Incident Action Plan (LAP): An oral or written plan containing general objectives reflecting the overall strategy for managing an incident.  It may include the identification of operational resources and assignments. It may also include attachments that provide direction and important information for management of the incident during one or more operational periods.

Incident Command System (ICS)
: A modular system that builds dependent upon the type and magnitude of the incident. It is a method of organizing and coordinating emergency services, facilitating the objectives of scene management, personnel safety, and control, for the systematic protection of life and property in an efficient and professional manner.

Incident Commander (IC): The Vice Chancellor for Administrative Services. As an emergency expands or contracts, changes in discipline and/or becomes more or less complex, multiple outside agencies may respond. Under these circumstances,   personnel from local, State and Federal agencies will comprise a Unified Command and share the responsibility for incident management.  Unified Command allows all major organizations with responsibility for an incident to establish a common set of incident objectives and strategies.  Under Unified Command, the various jurisdictions and/or agencies and non-government responders blend together throughout the operation to create an integrated response team. The VCAS always remains in charge of UIC personnel and property and will direct and coordinate campus activities with outside agencies.

Incident Command Staff
: A group of incident management personnel organized according to function and reporting to the Incident Commander. The Incident Command Staff normally consists of the Operations Section, Planning Section, Logistics Section, and Finance/Administration Section.

Joint Information Center (JIC)
: A facility established to coordinate all incident-related public information
activities. It is the central point of contact for all news media at the scene of the incident. Public information officials from all participating agencies should collocate at the JIC.

Mobilization: The process and procedures used by all organizations (Federal, State, local, and tribal) for activating, assembling, and transporting all resources that have been requested to respond to or support an incident.

Mutual-Aid Agreement: Written agreement between agencies and/or jurisdictions that they will assist one another or request, by furnishing personnel, equipment, and/or expertise in a specified manner.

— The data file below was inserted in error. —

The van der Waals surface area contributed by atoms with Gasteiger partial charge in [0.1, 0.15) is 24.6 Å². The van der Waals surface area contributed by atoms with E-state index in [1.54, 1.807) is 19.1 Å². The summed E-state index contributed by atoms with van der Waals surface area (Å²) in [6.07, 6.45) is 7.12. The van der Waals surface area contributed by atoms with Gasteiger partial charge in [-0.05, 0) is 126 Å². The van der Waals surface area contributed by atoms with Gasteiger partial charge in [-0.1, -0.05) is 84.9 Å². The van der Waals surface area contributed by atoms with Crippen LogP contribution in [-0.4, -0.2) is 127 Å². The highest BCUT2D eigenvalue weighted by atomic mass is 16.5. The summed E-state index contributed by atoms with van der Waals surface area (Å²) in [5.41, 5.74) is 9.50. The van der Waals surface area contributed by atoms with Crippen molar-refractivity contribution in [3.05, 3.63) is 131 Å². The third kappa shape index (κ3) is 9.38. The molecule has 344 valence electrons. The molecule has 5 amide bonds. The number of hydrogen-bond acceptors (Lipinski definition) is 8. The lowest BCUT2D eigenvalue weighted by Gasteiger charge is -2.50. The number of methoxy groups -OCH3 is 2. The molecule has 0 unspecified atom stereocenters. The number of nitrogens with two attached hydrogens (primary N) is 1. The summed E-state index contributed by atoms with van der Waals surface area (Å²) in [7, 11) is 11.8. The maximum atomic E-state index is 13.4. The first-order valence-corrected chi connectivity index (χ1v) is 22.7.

National Incident Management System (NIMS): A system mandated by HSPD-5 that provides a consistent nationwide approach for Federal, State, local, and tribal governments: the private sector and non-governmental organizations to work effectively and efficiently together to prepare for, respond to, and recover from domestic incidents, regardless of cause, size, or complexity. To provide for interoperability and compatibility among Federal, State, local, and tribal capabilities, the NIMS includes a core set of concepts, principles, and terminology.  HSPD-5 identifies these as the ICS; Multi-agency Coordination Systems; training; identification and management of resources (including systems for classifying types of resources); qualification and certification; and the collection, tracking, and reporting of incident information and incident resources.

Recovery: The  development,  coordination,  and  execution  of  service  and  site-restoration plans; the reconstitution of government operations and services; individual,    private  sector,  non-governmental  and  public-assistance programs to provide housing and to promote restoration; long-term care and treatment of affected persons; additional measures for social, political, environmental, and economic restoration; evaluation of the incident to identify lessons learned; post-incident reporting; and development of initiatives to mitigate the effects of future incidents.

Span of Control: The number of individuals a supervisor is responsible for, usually expressed as the ratio of supervisors to individuals. (Under the NIMS, an appropriate span of control is between 1:3 and 1:7.)

Staging Area
: Location established where resources can be place while awaiting a tactical assignment. The Operations Section manages Staging Areas.

Unified Command: An application of ICS used when there is more than one agency with incident jurisdiction or when incidents cross-political jurisdictions. Agencies work together through the designated members of the UC often the senior person from agencies and/or disciplines participating in the UC, to establish a common set of objectives and strategies and a single IAP.

Unity of Command
: The concept by which each person within an organization reports to one and only one designated person. The purpose of unity of command is to ensure unity of effort under one responsible commander for every objective.